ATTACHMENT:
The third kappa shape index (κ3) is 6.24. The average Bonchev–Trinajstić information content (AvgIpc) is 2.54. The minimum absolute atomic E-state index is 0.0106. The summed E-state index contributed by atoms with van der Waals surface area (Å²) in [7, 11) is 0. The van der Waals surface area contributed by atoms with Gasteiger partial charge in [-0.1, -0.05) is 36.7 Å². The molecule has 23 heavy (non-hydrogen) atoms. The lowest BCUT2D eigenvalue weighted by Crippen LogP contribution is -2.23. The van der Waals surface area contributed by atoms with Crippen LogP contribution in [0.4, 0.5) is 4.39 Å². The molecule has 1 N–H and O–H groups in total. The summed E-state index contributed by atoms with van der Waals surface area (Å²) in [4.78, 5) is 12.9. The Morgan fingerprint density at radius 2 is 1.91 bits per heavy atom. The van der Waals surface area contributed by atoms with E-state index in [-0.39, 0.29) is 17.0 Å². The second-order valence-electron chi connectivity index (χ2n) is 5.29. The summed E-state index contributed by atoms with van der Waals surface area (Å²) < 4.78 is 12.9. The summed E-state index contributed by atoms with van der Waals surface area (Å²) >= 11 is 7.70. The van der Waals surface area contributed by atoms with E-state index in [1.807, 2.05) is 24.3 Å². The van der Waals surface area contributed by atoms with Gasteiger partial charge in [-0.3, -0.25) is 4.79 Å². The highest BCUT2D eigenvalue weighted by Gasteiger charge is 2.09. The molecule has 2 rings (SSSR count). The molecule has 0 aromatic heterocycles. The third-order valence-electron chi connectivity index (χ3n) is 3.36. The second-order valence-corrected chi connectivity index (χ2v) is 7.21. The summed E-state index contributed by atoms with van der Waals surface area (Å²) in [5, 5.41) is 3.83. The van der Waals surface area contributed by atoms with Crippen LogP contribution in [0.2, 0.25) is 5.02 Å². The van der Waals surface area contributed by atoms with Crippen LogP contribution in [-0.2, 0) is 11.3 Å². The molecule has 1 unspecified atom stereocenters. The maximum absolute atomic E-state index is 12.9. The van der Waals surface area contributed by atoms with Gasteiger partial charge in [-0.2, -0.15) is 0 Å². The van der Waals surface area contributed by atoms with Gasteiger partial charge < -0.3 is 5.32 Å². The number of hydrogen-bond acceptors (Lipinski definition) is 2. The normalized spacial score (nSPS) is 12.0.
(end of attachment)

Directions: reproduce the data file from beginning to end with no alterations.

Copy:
The third kappa shape index (κ3) is 6.24. The average Bonchev–Trinajstić information content (AvgIpc) is 2.54. The minimum absolute atomic E-state index is 0.0106. The summed E-state index contributed by atoms with van der Waals surface area (Å²) in [7, 11) is 0. The van der Waals surface area contributed by atoms with Gasteiger partial charge in [-0.1, -0.05) is 36.7 Å². The molecule has 23 heavy (non-hydrogen) atoms. The lowest BCUT2D eigenvalue weighted by Crippen LogP contribution is -2.23. The van der Waals surface area contributed by atoms with Crippen LogP contribution in [0.4, 0.5) is 4.39 Å². The molecule has 1 N–H and O–H groups in total. The summed E-state index contributed by atoms with van der Waals surface area (Å²) in [4.78, 5) is 12.9. The Morgan fingerprint density at radius 2 is 1.91 bits per heavy atom. The van der Waals surface area contributed by atoms with E-state index in [-0.39, 0.29) is 17.0 Å². The second-order valence-electron chi connectivity index (χ2n) is 5.29. The summed E-state index contributed by atoms with van der Waals surface area (Å²) < 4.78 is 12.9. The summed E-state index contributed by atoms with van der Waals surface area (Å²) >= 11 is 7.70. The van der Waals surface area contributed by atoms with E-state index in [1.807, 2.05) is 24.3 Å². The van der Waals surface area contributed by atoms with Gasteiger partial charge in [-0.3, -0.25) is 4.79 Å². The highest BCUT2D eigenvalue weighted by Gasteiger charge is 2.09. The molecule has 2 rings (SSSR count). The molecule has 0 aromatic heterocycles. The third-order valence-electron chi connectivity index (χ3n) is 3.36. The second-order valence-corrected chi connectivity index (χ2v) is 7.21. The summed E-state index contributed by atoms with van der Waals surface area (Å²) in [5, 5.41) is 3.83. The van der Waals surface area contributed by atoms with Crippen LogP contribution in [0.2, 0.25) is 5.02 Å². The van der Waals surface area contributed by atoms with Crippen LogP contribution in [-0.2, 0) is 11.3 Å². The molecule has 1 unspecified atom stereocenters. The maximum absolute atomic E-state index is 12.9. The van der Waals surface area contributed by atoms with Gasteiger partial charge in [-0.2, -0.15) is 0 Å². The van der Waals surface area contributed by atoms with Gasteiger partial charge < -0.3 is 5.32 Å². The number of hydrogen-bond acceptors (Lipinski definition) is 2. The normalized spacial score (nSPS) is 12.0.